Still, this is LA and surely there are enough of us here to appreciate this production and keep it returning each November as a yearly Thanksgiving companion to our beloved and equally brazen homegrown Christmas classic Bob’s Holiday Office Party, which has been making a monumental mess nightly each December as a sold-out Lost Angeles tradition since 1995.

One thing brought to mind by The Thanksgiving Play,  as Alicia is questioned by Jaxton about the acting technique she utilizes to practice her craft and bring her characters to life. “Oh, I just pretend I’m them,” she chirps brightly.

While helping to build a set for a show at a local 99-seat theatre a couple of years ago, my boyfriend talked to a fellow volunteer who told him her day job was as a telemarketer for a theatrical ticketing service, a position she said she loved because she could spend all day talking to people who loved theatre—meaning obviously she'd been working there for less than two weeks, I suspect.

Still, she told him she also teaches acting, so if he “really wanted to become an actor,” he should take classes from her. Aside from the fact that Hugh is a brilliant actor, as well as a published author, poet, and playwright with a partner who makes much of his living, besides reviewing plays such as this one, teaching acting and coaching spoiled superstars, he has two college degrees, the second of which is in Acting for Film from the New York Film Academy.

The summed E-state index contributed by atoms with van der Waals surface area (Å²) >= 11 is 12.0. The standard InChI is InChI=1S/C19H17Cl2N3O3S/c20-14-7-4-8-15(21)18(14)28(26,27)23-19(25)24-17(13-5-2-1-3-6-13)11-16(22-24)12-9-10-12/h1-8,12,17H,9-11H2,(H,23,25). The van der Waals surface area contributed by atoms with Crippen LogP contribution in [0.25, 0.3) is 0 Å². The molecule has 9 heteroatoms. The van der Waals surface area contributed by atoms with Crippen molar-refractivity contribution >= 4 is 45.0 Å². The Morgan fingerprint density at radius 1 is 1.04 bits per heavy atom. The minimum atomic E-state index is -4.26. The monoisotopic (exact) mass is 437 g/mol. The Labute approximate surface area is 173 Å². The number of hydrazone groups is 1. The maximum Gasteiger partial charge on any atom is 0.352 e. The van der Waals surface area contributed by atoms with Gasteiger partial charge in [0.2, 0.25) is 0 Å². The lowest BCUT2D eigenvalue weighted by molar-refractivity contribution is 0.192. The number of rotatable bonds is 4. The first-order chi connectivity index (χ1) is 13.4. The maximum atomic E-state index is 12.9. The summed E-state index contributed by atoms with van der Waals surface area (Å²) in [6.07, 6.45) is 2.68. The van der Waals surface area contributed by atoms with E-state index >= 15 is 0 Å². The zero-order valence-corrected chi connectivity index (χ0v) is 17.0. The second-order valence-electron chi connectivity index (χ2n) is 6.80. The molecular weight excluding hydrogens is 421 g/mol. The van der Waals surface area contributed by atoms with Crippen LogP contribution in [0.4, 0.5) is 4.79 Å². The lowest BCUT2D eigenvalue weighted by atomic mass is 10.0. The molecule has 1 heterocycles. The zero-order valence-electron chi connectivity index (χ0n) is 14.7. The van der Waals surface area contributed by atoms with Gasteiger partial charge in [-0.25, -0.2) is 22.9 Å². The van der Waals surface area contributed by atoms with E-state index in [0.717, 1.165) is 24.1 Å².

Still, as a humble guy raised on a New Mexican Navajo reservation always brought up to be respectful, he kept his resume to himself and asked his proposed professora  what technique she taught.

“What do you mean?” she asked. “I mean," he explained, "do you teach Stanislavsky or Meisner or Strasburg or Uta Hagan or Stella Adler or what?”

“No, no, I don’t teach any of that,”  she answered. “I just teach people how to act.”

Please help me campaign to see that The Thanksgiving Play  returns to the Geffen next November, won't you? Lord knows us jaded Angelenos need the laughs and I'm afraid by next year at this time we may need 'em more than ever.

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THE ABUELAS at Antaeus Theatre Company